- A common error among anglophones is to spell -son surnames with one "s" (e.g. Anderson), whereas Scandinavians spell them with a doubled "s" (Andersson). The first "s" is a genitive marker, the second the first letter of the word "son". And names that end with an "s" do not take an extra genitive "s", because triple consonants aren't used. Most people of Scandinavian descent in the United States anglicize their surnames by spelling them with one "s", so the error is forgivable.
- This is only true for Swedish names. Danish and Norwegian names typically end in -sen, without the extra s. Many Danish/Norwegian-American surnames exchange the e for an o, for example the family band The Hansons (Danish-American)
- Skarsgård and anything else with that funny Ikea circle above a vowel. It's not pronounced 'scars-guard' as many believe thanks to [[Stellan, Alexander Johan Hjalmar and the rest of the family, but 'shkare-shkur'.
- Popularized by the novel Heidi.
- Kasia, a diminutive of Katarzyna
- Svetlana: Literally every other immigrant Polish girl working in housekeeping/food-service in London is called Svetlana, so it seems. Which, incidentally, isn't a Polish name at all; it's mostly used in Russia.
- Kowalski (according to The Other Wiki, currently the second most common Polish surname and formerly the most common)
- -ski in general.
- Just to make it clear: not every Polish name ends in -ski/-cki. "Nowak" is an excessively common example. They aren't recognized enough to be used as a stock name, though.
- Alexander (pronounced Aleksandr), as well as its diminutive, Sasha/Sacha
- Alexey is a commonly-known related name.
- These two names come from Greek: Alexandros ("Protector of men") and Alexios (simply "Protector").
- Boris, thanks to Boris Yeltsin, Boris Godunov and Boris Badenov.
- The quote on this page lampshades this.
- Boris Badenov, the villainous spy from the nation of Pottsylvania, which is surely an Expy for the USSR.
- Parodied in Final Crisis Aftermath: RUN, when the Human Flame mockingly calls a Kyrgyzstani mafioso "Boris" before killing him, but finds out upon stealing the mafioso's wallet that "Oh, your name actually is Boris."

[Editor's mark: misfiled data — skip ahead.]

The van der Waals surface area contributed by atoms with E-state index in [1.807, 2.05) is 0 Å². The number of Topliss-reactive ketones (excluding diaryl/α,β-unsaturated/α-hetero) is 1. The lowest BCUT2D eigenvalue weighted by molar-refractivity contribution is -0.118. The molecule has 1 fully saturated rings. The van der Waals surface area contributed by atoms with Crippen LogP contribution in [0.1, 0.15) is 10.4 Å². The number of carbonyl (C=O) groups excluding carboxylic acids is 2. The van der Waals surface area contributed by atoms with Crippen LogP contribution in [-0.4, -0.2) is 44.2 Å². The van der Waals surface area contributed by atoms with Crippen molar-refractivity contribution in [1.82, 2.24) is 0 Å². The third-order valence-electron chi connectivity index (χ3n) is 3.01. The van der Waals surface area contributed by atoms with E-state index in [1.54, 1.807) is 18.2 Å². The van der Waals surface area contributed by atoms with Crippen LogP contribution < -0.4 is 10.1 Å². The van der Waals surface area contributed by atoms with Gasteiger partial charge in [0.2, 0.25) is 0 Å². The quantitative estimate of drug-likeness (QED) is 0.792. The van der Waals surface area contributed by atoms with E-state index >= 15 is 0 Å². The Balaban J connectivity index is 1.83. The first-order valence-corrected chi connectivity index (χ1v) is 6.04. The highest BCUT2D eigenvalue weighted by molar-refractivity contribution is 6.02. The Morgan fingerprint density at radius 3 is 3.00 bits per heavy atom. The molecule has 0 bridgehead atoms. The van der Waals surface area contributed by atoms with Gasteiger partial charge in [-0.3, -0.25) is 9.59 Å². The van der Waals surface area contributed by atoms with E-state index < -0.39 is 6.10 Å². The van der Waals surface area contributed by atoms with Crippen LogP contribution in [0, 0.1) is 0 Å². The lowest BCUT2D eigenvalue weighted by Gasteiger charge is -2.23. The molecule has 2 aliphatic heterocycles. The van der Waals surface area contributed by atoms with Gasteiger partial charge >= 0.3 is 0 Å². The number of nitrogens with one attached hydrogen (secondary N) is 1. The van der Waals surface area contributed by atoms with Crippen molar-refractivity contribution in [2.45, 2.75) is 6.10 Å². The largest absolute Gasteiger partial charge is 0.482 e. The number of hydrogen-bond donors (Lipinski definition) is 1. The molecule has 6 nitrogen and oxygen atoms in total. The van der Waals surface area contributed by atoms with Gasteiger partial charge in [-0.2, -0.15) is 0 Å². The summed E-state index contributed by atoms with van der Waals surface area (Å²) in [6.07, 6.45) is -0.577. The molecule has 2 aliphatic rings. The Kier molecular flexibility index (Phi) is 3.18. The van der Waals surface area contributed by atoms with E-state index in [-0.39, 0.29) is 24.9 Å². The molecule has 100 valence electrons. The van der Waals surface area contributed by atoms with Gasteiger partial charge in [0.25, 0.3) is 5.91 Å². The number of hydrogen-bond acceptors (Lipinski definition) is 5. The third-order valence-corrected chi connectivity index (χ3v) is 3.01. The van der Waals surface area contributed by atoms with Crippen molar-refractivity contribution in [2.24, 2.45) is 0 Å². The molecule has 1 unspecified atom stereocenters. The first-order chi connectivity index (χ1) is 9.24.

- Ivan was a stereotypical name for Russians for such a long time, it's used as such even by Real Life Russians. This probably has something to do with 90% of Russian folk heroes being named Ivan (Ivan the Tsar's son, Ivan the peasant's son, Ivan the cow's son, etc.), not to mention five tsars.
- Played with in Kukushka. Veikko inadvertently guesses Ivan's name correctly while asking for it, misinterprets the answer ("Get lost!") as his actual name, and, when finally corrected, replies along the lines of "You're all called Ivan."
- Conn, Sonar! Crazy Ivan!
- And of course, this is the human name for Russia in Hetalia.
- Vladimir (often shortened to Vlad, though Russians actualy use Vlad as a short for Vladislav, and Volodya or Vova for Vladimir)
- Aleksandra, along with its diminutive, Sasha/Sacha
- Anastasia, like the famous crown princess and daughter of Nicolas II of Russia
- A name of Ukrainian origin.
- Another brand of vodka.
- The principal characters of Anton Chekhov's play "The Bear" are named Smirnov and Popova.
- According to 2006 research by Balanovskaya, Smirnov is indeed the most common Russian surname. Ivanov is the second common, Popov is the 4th.
- Romanov - a royal family name, still widespread in Russia.
- Any name ending in -vich or -ov (see Russian Naming Convention).
- Note, that -vich is actually the ending of (masculine) patronymics, not last names.
- Pushkin, Gogol, Tolstoy and other surnames of famous Russian writers.